Like many schools we are currently looking at the data from last year’s Year 2, 6, 11 and 13 cohorts via RAISE, FFT & ALPS. The various documents have reinforced where we need to put our improvement efforts to ensure current pupils’ future success. Invariably too much focus will be on the short term; success next summer.
RAISE and the FFT analyses are useful in terms of comparing performance against other schools and national norms but the real school improvement focus is often missed; “it matters much more which classroom you go to than which school”. If we are ever going to create a great school the areas to address and solutions are right under our nose.
Much has been written about in-school variation, a major cause of underperformance, but politicians still spend far too much time and energy on structural reform. School leaders spend far too much time looking over the school fence to see what is happening next door. These things matter less than looking in real detail at the differences in pupils progress in the classrooms in your own school.
It’s not about snooping to identify a few underperforming or great teachers. This is much more about identifying what elements of the curriculum a teacher is good at teaching. And conversely, what elements a teacher is not so great at teaching. By forensicly identifyind issues and securing improvements we will actually increase the number of great teachers quite significantly. This process is the precursor to moving from imposed accountability to professional responsibility. It is one small step for each teacher but one giant leap for the teaching profession.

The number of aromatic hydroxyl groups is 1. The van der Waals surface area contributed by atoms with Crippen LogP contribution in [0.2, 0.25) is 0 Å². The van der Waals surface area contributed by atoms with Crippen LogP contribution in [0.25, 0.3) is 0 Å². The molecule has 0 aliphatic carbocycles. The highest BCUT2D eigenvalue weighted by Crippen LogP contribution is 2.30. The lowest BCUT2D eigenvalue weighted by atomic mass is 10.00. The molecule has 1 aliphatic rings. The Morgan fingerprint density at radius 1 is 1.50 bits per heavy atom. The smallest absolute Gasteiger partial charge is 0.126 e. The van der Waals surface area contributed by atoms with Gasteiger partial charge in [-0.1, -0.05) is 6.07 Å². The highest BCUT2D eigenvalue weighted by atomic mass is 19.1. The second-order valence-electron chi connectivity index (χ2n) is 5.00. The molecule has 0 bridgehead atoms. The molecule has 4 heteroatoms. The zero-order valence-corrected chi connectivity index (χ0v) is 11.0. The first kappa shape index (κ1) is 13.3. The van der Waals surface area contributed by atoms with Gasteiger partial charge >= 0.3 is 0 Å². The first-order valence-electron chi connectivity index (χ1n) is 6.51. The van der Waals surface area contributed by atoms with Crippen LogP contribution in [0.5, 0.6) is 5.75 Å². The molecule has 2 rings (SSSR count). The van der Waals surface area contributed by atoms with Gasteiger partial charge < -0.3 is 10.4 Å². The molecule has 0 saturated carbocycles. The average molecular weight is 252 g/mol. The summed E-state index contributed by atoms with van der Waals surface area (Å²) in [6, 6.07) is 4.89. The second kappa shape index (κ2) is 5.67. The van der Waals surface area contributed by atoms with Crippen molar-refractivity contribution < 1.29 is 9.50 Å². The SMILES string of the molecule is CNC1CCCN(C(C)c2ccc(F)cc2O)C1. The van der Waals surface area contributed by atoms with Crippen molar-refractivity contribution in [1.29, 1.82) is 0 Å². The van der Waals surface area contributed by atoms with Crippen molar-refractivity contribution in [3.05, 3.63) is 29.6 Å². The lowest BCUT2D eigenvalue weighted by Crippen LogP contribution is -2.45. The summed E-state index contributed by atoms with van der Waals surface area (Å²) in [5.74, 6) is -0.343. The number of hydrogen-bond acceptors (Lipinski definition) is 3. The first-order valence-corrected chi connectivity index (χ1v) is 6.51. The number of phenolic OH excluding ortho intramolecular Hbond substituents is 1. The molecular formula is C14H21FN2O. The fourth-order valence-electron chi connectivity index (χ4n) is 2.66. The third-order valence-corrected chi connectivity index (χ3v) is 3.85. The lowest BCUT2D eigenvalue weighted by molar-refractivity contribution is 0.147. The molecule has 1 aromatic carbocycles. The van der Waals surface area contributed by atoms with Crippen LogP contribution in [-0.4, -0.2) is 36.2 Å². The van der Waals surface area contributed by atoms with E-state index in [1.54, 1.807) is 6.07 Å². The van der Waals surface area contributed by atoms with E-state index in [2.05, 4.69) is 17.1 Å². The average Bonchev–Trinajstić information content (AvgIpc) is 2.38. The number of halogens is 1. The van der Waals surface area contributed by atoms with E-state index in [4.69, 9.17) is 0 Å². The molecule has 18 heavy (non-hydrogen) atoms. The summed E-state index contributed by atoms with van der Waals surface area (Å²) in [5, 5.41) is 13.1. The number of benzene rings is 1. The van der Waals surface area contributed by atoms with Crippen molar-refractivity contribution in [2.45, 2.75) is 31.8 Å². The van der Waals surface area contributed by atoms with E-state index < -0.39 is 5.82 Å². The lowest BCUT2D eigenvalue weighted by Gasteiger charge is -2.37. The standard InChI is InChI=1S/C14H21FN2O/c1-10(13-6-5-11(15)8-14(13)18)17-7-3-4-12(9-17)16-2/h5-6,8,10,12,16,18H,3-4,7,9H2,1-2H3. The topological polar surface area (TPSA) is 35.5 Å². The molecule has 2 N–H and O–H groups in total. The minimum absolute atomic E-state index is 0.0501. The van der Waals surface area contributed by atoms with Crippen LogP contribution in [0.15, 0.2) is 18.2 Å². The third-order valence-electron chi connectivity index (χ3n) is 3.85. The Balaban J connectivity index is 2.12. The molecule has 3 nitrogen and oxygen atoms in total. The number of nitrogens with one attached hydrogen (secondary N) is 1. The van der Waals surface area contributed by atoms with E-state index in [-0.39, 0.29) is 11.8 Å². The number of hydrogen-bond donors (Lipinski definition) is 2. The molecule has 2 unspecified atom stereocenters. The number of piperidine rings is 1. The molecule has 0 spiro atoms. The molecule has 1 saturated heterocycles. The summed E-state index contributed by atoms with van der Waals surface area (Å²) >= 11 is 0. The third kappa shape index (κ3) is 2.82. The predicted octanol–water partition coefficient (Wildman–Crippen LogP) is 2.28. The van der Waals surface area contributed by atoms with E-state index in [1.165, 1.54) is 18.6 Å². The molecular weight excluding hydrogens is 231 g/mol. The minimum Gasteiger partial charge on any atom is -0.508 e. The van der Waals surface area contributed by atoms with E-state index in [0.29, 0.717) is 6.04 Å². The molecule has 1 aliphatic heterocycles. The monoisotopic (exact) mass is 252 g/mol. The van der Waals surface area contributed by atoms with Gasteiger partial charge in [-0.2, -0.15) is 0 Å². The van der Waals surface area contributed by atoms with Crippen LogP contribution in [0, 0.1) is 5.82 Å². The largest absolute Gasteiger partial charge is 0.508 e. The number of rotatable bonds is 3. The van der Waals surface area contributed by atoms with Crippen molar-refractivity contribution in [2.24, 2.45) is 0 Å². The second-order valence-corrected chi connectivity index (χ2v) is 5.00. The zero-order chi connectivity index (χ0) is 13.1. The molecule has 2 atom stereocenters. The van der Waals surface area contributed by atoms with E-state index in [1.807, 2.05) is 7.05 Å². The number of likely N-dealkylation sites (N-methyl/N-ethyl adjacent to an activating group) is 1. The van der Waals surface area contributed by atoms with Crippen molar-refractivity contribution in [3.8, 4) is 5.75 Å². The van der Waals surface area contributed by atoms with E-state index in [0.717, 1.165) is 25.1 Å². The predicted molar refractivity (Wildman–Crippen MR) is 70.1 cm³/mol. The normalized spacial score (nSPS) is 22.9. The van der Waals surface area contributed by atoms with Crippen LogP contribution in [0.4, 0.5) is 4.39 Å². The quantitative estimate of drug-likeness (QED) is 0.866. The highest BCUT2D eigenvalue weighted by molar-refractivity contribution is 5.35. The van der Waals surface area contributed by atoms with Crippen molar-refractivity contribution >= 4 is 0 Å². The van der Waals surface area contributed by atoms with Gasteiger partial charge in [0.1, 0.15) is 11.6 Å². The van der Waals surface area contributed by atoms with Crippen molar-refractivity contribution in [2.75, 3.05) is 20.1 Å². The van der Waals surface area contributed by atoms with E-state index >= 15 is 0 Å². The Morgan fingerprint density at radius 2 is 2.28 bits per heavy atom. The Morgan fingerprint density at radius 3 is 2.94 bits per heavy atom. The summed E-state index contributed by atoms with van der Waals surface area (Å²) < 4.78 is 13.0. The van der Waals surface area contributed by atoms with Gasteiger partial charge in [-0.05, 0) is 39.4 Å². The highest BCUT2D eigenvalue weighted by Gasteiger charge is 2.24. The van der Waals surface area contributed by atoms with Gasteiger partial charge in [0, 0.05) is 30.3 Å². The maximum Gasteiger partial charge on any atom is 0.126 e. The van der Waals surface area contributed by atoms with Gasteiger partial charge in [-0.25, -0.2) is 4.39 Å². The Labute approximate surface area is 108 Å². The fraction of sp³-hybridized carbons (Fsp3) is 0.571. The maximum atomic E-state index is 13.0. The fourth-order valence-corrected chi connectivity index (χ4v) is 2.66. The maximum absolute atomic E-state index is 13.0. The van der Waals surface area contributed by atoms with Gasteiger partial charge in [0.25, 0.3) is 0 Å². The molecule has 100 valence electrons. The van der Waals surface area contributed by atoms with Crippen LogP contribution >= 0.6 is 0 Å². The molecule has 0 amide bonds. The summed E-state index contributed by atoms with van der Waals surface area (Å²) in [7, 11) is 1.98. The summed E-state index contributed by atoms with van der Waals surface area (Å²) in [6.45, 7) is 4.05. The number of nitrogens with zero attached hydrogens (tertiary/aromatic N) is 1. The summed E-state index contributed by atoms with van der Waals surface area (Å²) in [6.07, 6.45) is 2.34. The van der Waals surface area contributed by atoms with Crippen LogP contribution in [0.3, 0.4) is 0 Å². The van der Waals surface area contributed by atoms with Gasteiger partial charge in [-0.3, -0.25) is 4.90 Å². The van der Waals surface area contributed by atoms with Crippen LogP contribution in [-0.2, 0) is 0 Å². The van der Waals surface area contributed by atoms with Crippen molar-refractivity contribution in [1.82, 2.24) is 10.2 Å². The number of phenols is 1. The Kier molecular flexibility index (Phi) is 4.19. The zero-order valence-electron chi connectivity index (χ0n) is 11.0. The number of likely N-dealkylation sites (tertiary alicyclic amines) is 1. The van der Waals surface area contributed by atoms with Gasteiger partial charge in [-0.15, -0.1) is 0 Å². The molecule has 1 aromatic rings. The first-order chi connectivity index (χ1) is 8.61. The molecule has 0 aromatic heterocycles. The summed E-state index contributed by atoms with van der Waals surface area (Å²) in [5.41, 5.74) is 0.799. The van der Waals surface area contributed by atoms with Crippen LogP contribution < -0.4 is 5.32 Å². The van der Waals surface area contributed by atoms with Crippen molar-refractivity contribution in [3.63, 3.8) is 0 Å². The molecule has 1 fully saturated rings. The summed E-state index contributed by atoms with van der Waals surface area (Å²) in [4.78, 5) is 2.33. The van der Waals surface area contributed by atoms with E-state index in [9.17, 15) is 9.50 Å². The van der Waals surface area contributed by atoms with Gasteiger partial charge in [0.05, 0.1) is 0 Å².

John Hattie’s paper What Works Best in Education: The Politics of Collaborative Expertise provides a blueprint or roadmap for the journey. It takes you deep inside the classroom and requires teachers and school leaders to re-imagine what and how they are working together. It’s about cultural shift. The paper’s section (the roadmap) headings are below and I’ve given you a mini extract from some of them. If you are working or interested in education it’s well worth taking the time to read the whole paper.
Task 1: Shift the narrative
Task 2: Secure agreement about what a year’s progress looks like
Task 3: Expect a year’s worth of progress
Task 4: Develop new assessment and evaluation tools to provide feedback to teachers
Task 5: Know thy impact!
Task 6: Ensure teachers have expertise in diagnosis, interventions and evaluation
Task 7: Stop ignoring what we know and scale up success
Task 8: Link autonomy to a year’s progress
As the saying goes, we’re on the journey. Our approach to assessment is taking us deep into the classroom and the impact of teaching on pupils’ progress. We deal in the small grain, disaggregated data that identifies what pupils do and don’t know. It also tells us what we have and haven’t taught well. The beauty of this small grain size is any talk of “accountability” would be senseless; it pulls people into a desire to teach an aspect better. Teachers taking greater responsibility and the trust that emanates from this is built.
Depressingly, however, we are only scratching at the surface of the potential impact of the system. The challenge for this year is building the level of “collaborative expertise” required to improve teaching; sharing good practice as that which has been shown to improve pupils’ learning. Enough time is the eternal problem and my biggest challenge. Along with all the other school leaders we need to determine what can we reduce or give up and stop doing? Real school improvement starts here, right under your nose, and it needs to start now.